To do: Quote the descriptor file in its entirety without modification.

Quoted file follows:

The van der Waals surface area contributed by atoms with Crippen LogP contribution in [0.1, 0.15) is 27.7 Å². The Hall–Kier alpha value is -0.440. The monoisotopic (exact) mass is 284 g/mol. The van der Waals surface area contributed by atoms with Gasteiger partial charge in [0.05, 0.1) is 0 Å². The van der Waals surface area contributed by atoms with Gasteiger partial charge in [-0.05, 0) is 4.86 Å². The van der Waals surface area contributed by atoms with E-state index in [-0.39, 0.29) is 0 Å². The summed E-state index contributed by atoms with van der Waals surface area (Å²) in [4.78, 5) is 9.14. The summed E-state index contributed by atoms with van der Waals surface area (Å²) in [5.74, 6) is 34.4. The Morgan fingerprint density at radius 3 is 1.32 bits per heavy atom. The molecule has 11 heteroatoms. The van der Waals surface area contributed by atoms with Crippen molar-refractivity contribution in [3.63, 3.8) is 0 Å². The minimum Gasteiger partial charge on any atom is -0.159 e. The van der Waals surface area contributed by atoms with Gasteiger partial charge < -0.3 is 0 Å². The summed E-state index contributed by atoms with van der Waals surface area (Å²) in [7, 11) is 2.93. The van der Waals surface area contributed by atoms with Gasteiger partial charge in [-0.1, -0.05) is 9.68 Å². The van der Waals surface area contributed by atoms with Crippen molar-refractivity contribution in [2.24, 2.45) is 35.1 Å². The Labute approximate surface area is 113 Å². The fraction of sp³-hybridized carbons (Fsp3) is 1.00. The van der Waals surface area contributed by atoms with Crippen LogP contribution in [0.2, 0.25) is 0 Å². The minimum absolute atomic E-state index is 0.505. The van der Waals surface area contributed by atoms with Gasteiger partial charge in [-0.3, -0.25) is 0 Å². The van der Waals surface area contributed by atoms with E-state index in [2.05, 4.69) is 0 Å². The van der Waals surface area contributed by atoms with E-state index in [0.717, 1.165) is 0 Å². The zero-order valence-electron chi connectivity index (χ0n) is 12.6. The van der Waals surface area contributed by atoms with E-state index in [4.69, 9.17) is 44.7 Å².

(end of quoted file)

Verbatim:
The van der Waals surface area contributed by atoms with Crippen LogP contribution in [0.1, 0.15) is 27.7 Å². The Hall–Kier alpha value is -0.440. The monoisotopic (exact) mass is 284 g/mol. The van der Waals surface area contributed by atoms with Gasteiger partial charge in [0.05, 0.1) is 0 Å². The van der Waals surface area contributed by atoms with Gasteiger partial charge in [-0.05, 0) is 4.86 Å². The van der Waals surface area contributed by atoms with E-state index in [-0.39, 0.29) is 0 Å². The summed E-state index contributed by atoms with van der Waals surface area (Å²) in [4.78, 5) is 9.14. The summed E-state index contributed by atoms with van der Waals surface area (Å²) in [5.74, 6) is 34.4. The Morgan fingerprint density at radius 3 is 1.32 bits per heavy atom. The molecule has 11 heteroatoms. The van der Waals surface area contributed by atoms with Crippen molar-refractivity contribution in [3.63, 3.8) is 0 Å². The minimum Gasteiger partial charge on any atom is -0.159 e. The van der Waals surface area contributed by atoms with Gasteiger partial charge < -0.3 is 0 Å². The summed E-state index contributed by atoms with van der Waals surface area (Å²) in [7, 11) is 2.93. The van der Waals surface area contributed by atoms with Gasteiger partial charge in [-0.1, -0.05) is 9.68 Å². The van der Waals surface area contributed by atoms with Crippen molar-refractivity contribution in [2.24, 2.45) is 35.1 Å². The Labute approximate surface area is 113 Å². The fraction of sp³-hybridized carbons (Fsp3) is 1.00. The van der Waals surface area contributed by atoms with Crippen LogP contribution in [0.2, 0.25) is 0 Å². The minimum absolute atomic E-state index is 0.505. The van der Waals surface area contributed by atoms with Gasteiger partial charge in [-0.3, -0.25) is 0 Å². The van der Waals surface area contributed by atoms with E-state index in [2.05, 4.69) is 0 Å². The van der Waals surface area contributed by atoms with E-state index in [0.717, 1.165) is 0 Å². The zero-order valence-electron chi connectivity index (χ0n) is 12.6. The van der Waals surface area contributed by atoms with E-state index in [4.69, 9.17) is 44.7 Å².